Winner Africa Thesis Award 2017: Adriaan Steyn: A new laager for a ‘new’ South Africa: Afrikaans film and the imagined boundaries of Afrikanerdom

Price winner Adriaan Steyn with the chair of the juryThe winner of the Africa Thesis Award 2017 is Adriaan Steyn for his thesis A new laager for a ‘new’ South Africa: Afrikaans film and the imagined boundaries of Afrikanerdom. Adriaan Steyn completed an MA in Social Anthropology in the Faculty of Arts and Social Sciences at Stellenbosch University (South Africa) in June 2016. The prize has been presented to Adriaan at the LeidenASA Annual Meeting on 7 December 2017.


Read the full text of the thesis (pdf)
Read the press release (pdf, in Dutch)
Read the jury report (pdf)


The Afrikaans film industry came into existence in 1916, with the commercial release of De Voortrekkers (Shaw), and, after 1948, flourished under the guardianship of the National Party. South Africa’s democratic transition, however, seemed to announce the death of the Afrikaans film. In 1998, the industry entered a nine-year slump during which not a single Afrikaans film was released on the commercial circuit. Yet, in 2007, the industry was revived and has been expanding rapidly ever since. This study is an attempt to explain the Afrikaans film industry’s recent success and also to consider some of its consequences. To do this, Adriaan Steyn situates the Afrikaans film industry within a larger - and equally flourishing - Afrikaans culture industry. He argues that the Afrikaans language’s uncoupling from the state has shifted the preservation and promotion of the language into market-driven domains. Steyn shows that Afrikaans-language media and cultural commodities - like film - are mostly tailored to and consumed by white Afrikaans-speakers. And he asks: if a “distinct” Afrikaner identity was first forged within the cultural sphere, through cultural rituals and through the consumption of Afrikaans media forms, what kind of subjectivities are, in the present moment, being produced by the Afrikaans culture industry? Specifically, he considers the ways in which the Afrikaans culture industry is reifying social life, how it is reaffirming the imagined boundaries of Afrikanerdom, and how, through the consumption of its products, Afrikaners can imagine - or re-imagine - themselves as members of the same collectivity or laager.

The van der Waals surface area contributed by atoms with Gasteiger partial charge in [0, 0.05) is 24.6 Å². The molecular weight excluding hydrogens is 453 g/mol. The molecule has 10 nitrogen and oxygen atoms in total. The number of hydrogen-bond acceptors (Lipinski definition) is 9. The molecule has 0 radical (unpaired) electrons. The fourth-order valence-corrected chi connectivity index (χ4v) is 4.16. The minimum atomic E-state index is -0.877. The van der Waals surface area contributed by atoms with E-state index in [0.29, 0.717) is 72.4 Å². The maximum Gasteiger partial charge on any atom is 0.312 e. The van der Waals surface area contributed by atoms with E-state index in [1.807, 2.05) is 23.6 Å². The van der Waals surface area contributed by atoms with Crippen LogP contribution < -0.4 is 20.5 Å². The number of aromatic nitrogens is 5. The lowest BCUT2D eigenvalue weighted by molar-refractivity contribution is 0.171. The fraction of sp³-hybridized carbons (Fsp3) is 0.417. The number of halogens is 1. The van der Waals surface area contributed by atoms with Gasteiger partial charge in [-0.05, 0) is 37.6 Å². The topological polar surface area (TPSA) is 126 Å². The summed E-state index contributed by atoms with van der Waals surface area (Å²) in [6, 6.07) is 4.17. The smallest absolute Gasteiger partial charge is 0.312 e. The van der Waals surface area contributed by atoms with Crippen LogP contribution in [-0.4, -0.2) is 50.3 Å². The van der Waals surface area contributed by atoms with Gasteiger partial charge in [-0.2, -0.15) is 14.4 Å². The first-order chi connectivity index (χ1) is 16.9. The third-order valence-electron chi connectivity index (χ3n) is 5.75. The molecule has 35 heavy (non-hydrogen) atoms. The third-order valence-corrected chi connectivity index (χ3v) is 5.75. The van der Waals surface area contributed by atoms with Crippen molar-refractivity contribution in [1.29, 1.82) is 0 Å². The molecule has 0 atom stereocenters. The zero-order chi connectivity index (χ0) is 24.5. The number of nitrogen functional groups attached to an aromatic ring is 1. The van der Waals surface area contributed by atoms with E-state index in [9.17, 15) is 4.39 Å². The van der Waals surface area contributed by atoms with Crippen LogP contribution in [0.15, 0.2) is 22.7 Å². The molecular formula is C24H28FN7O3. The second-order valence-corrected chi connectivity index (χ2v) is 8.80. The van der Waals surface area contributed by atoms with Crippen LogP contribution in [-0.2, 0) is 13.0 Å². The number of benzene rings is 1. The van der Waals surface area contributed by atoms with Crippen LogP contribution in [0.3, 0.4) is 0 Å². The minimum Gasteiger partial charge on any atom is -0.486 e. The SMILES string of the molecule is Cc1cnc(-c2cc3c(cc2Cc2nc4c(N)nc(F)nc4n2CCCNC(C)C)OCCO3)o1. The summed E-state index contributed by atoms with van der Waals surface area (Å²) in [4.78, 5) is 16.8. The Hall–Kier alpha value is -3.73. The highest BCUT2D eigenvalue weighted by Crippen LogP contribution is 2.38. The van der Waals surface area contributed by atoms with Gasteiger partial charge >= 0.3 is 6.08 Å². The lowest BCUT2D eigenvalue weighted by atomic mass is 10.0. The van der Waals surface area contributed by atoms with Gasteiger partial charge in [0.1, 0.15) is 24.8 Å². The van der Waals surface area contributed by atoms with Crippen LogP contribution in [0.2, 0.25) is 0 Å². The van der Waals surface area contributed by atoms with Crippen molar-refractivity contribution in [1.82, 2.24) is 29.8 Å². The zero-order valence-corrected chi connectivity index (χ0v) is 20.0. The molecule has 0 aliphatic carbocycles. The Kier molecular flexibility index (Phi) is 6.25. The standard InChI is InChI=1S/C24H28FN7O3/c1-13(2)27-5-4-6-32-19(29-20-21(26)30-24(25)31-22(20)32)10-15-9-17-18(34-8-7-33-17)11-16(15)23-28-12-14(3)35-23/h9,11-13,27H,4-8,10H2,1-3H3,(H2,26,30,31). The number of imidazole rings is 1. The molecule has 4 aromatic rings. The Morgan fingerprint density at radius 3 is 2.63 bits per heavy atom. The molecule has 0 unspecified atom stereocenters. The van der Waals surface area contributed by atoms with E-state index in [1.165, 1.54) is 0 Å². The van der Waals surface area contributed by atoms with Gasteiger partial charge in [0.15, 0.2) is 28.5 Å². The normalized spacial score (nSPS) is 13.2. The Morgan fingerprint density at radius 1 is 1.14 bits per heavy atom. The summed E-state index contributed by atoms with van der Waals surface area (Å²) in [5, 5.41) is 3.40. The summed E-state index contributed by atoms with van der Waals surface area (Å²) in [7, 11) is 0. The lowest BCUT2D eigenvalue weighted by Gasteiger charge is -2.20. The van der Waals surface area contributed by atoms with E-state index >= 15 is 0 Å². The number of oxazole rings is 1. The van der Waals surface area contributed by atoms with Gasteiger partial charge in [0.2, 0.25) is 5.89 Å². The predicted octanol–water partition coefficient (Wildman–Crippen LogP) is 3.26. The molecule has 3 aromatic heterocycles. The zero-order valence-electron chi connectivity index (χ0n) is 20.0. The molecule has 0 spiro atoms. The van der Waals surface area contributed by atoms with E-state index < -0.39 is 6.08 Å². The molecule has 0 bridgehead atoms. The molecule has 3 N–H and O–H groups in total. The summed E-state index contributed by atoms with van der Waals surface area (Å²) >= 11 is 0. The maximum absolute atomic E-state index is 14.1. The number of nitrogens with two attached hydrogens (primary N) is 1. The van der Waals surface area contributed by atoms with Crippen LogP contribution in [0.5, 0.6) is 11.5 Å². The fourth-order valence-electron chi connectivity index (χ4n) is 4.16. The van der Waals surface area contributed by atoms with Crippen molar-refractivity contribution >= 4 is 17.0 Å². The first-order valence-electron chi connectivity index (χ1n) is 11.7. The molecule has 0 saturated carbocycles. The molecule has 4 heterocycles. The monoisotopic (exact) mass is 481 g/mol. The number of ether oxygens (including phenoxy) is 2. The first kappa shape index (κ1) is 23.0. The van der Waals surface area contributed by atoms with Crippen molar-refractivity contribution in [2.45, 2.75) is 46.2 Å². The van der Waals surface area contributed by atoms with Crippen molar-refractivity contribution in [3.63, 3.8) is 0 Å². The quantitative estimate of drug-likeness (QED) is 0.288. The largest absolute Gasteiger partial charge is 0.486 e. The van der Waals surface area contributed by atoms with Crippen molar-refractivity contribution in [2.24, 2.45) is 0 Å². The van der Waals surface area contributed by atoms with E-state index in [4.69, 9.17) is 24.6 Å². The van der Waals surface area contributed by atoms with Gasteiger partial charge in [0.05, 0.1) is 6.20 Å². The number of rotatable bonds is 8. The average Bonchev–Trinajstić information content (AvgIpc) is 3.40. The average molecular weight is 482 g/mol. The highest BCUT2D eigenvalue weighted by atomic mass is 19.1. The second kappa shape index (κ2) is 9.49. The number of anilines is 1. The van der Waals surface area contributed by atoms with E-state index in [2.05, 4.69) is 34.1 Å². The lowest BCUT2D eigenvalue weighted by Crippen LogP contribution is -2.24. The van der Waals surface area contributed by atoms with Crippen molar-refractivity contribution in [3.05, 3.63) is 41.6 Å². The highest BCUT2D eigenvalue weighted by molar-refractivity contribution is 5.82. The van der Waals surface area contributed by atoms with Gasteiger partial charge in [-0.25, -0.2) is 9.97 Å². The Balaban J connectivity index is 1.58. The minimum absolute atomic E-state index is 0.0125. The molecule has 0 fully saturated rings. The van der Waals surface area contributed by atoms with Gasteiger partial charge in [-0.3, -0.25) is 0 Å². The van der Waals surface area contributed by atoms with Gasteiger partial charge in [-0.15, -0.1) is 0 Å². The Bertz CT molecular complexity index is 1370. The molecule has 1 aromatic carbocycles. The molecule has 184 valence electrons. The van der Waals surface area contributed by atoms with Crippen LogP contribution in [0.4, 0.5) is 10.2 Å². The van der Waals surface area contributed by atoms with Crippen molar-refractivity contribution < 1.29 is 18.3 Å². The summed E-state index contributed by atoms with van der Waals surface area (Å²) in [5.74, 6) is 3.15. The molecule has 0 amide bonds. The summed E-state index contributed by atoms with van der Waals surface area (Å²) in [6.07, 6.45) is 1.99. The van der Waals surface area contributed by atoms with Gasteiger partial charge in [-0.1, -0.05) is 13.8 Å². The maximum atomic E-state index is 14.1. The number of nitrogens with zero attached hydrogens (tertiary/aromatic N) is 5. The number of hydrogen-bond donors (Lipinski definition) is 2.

About Adriaan Steyn

Adriaan Steyn was born and raised in South Africa. He received his BA degree from Stellenbosch University in Political Science, Philosophy and Economics (2012). He also received his honours (2013) and MA degree (2016) from Stellenbosch University in Social Anthropology. For his honours thesis, he conducted ethnographic fieldwork among long haul truck drivers in southern Africa, focusing on their perceptions of work and their relationship with time. His MA thesis dealt with the expansion of the Afrikaans film industry in recent years, and its implications for the formation of postapartheid Afrikaner subjectivities. Currently, he is a PhD student in Harvard University’s African and African American Studies, and Anthropology Departments. His research is on crime and policing, and its impact on community formation in postapartheid South Africa.


This year we received 47 theses submitted for the Award. The jury would also like to make a special mention of the runners-up:

Iris Poelen (Radboud Universiteit Nijmegen, second place) for her thesis Uncertainties shaping lives in the airborne Afro-European migration flow. An ethnographic study on comfort-seeking of West African migrant women in Italy (read the full text, pdf).

Fenna Hoefsloot (Universiteit van Amsterdam, third place) for her thesis ‘The good land is there where the flood is’. The role of structures and imaginaries in shaping migration decisions in a context of environmental risks in Chokwe, Mozambique (read the full text, pdf).

The jury

The ASCL wishes to thank the jury of the Africa Thesis Award 2017 for the careful reading of all theses and their well-thought-through final decision:

Dr Ir Yves van Leynseele (University of Amsterdam) (chair)
Dr Akinyinka Akinyoade (African Studies Centre Leiden)
Drs Wim Brummelman (journalist NRC)
Ms. Likoko Eunice (PhD fellow, University of Amsterdam)
Dr Karin Nijenhuis (African Studies Centre Leiden)